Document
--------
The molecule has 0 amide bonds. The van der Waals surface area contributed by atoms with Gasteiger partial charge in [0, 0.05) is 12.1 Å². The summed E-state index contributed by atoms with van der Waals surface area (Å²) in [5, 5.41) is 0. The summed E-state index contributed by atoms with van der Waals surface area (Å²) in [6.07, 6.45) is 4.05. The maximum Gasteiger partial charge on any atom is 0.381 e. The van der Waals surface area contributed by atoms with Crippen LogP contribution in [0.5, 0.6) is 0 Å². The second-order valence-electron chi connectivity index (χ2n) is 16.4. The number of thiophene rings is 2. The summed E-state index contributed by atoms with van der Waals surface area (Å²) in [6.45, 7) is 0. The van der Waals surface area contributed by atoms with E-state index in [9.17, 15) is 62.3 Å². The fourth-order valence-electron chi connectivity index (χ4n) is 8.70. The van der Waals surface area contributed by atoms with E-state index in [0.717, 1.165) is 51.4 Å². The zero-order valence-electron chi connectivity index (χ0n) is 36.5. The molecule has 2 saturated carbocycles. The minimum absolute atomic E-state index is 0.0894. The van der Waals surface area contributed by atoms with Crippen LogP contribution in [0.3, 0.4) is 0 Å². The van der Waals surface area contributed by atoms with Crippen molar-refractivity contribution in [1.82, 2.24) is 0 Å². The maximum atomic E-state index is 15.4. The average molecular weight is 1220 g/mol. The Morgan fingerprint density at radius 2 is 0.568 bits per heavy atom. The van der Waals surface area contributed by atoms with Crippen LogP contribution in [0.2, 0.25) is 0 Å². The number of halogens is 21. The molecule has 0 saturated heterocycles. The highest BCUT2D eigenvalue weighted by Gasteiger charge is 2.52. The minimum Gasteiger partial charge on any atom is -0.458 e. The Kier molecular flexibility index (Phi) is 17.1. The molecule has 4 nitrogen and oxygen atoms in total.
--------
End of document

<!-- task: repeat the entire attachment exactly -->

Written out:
The molecule has 0 amide bonds. The van der Waals surface area contributed by atoms with Gasteiger partial charge in [0, 0.05) is 12.1 Å². The summed E-state index contributed by atoms with van der Waals surface area (Å²) in [5, 5.41) is 0. The summed E-state index contributed by atoms with van der Waals surface area (Å²) in [6.07, 6.45) is 4.05. The maximum Gasteiger partial charge on any atom is 0.381 e. The van der Waals surface area contributed by atoms with Crippen LogP contribution in [0.5, 0.6) is 0 Å². The second-order valence-electron chi connectivity index (χ2n) is 16.4. The number of thiophene rings is 2. The summed E-state index contributed by atoms with van der Waals surface area (Å²) in [6.45, 7) is 0. The van der Waals surface area contributed by atoms with E-state index in [9.17, 15) is 62.3 Å². The fourth-order valence-electron chi connectivity index (χ4n) is 8.70. The van der Waals surface area contributed by atoms with E-state index in [0.717, 1.165) is 51.4 Å². The zero-order valence-electron chi connectivity index (χ0n) is 36.5. The molecule has 2 saturated carbocycles. The minimum absolute atomic E-state index is 0.0894. The van der Waals surface area contributed by atoms with Crippen LogP contribution in [0.3, 0.4) is 0 Å². The van der Waals surface area contributed by atoms with Crippen molar-refractivity contribution in [1.82, 2.24) is 0 Å². The maximum atomic E-state index is 15.4. The average molecular weight is 1220 g/mol. The Morgan fingerprint density at radius 2 is 0.568 bits per heavy atom. The van der Waals surface area contributed by atoms with Crippen LogP contribution in [0.2, 0.25) is 0 Å². The number of halogens is 21. The molecule has 0 saturated heterocycles. The highest BCUT2D eigenvalue weighted by Gasteiger charge is 2.52. The minimum Gasteiger partial charge on any atom is -0.458 e. The Kier molecular flexibility index (Phi) is 17.1. The molecule has 4 nitrogen and oxygen atoms in total.